Kiko is an online calendar and was one of Y Combinator's first investments. It was redesigned several times and ended up being sold on eBay for $260K - which probably covered their expenses.
YouOS was founded by 2 MIT, 1 Cal-Tech, 1 Stanford grads. YouOS aims to create the leading WebOS - and it has received a lot of attention from geeks for this reason. However, like most of the other sites in Graham's portfolio, YouOS lacks stability and is currently an early stage product.
Flagr is a mapping startup and is a very good example of what Paul Graham's investment pattern is. The idea is simple and the site is trying to create a new consumer behaviour - which is to map and write about places you visit. A noteworthy marketing tactic of Flagr was to send free stickers to their fans. The founders dropped out of college to pursue their dreams.
Other investments include:
- loopt - a mobile service that was subsequently co-invested in by Sequoia Capital, the leading VC company.
- snipshot - a very nice, but currently too basic, online picture editing site.
- clickfacts - fraud protection.
- thinkature - real time collaboration board.
Although there has been no big decisive success so far in the Y Combinator portfolio, there have been no big losses either. Most sites have good potential and are growing fast. The full list of their investments can be seen here.
There are a few general criticisms that have followed Paul Graham and Y Combinator.
Firstly, in his essays Paul Graham calls for young smart people to start their own startups. So in some sense, he's offering quick cash dreams against a long academic career. These dreams may cause young people to drop out of college for a very risky web business.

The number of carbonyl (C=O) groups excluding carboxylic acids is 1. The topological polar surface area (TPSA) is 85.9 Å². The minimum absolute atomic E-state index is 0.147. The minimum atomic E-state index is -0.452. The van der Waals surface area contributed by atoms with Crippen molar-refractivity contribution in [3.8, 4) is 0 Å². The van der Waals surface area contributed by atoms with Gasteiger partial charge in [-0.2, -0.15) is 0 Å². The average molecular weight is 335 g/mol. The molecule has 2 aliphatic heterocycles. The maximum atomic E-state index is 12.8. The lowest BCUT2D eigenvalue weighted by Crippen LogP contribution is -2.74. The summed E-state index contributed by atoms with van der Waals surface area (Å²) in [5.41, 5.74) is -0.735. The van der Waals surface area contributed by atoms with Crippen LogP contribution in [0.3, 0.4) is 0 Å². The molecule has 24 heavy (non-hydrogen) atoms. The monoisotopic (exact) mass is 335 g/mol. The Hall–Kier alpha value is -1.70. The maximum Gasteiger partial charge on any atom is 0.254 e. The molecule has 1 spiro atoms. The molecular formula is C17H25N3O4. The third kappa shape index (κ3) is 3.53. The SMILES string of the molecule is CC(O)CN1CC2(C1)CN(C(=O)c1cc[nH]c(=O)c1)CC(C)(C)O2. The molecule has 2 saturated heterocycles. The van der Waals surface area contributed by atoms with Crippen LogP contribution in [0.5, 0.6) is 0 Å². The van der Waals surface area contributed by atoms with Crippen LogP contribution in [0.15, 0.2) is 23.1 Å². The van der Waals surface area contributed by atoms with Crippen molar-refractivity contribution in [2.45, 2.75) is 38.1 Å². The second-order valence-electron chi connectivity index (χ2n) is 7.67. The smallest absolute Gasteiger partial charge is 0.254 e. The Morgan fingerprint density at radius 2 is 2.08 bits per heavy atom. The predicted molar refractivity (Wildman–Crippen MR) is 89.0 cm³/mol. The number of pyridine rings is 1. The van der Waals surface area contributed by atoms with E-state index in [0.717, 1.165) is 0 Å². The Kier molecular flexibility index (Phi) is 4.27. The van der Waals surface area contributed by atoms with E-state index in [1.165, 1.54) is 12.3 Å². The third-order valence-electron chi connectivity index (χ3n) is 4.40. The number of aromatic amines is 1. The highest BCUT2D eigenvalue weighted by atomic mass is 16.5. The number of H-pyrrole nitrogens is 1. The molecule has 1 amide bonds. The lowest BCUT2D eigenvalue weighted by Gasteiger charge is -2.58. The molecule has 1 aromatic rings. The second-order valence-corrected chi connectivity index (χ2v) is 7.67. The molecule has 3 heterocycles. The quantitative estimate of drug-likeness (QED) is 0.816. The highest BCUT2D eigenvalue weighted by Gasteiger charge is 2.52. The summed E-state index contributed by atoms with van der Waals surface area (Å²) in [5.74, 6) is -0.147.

Another criticism Graham gets is the high equity stake he typically takes in return for a very low investment, like $20K. But the Paul Graham name is more than enough for most startups to be taken more seriously - so besides the money he puts in, he also injects his business and marketing power to these startups.
And the final criticism some people throw at Graham is a perceived lack of quality in many of his Y Combinator ventures - due to inexperienced, very young teams. This could also be a result of Graham's "release early, release often" principle.
Paul Graham's model is now being taken on by many others. For example Charles River Ventures offers a CRV QuickStart Seed Funding Program (essentially a loan of up to $250k, but with equity options). VC companies have started to make small but many investments, instead of just spending millions on a few high risk ventures. The reasoning behind this is the decreasing development costs of new startups. This is arguable though, because from another point of view the costs are increasing - due to technologies getting more complex and the increasing cost of things like video streaming.
All in all, if you are a young entrepreneur, bookmark this: http://paulgraham.com. Paul Graham's company may not satisfy your investment needs, but his theories and wise words can help you a lot.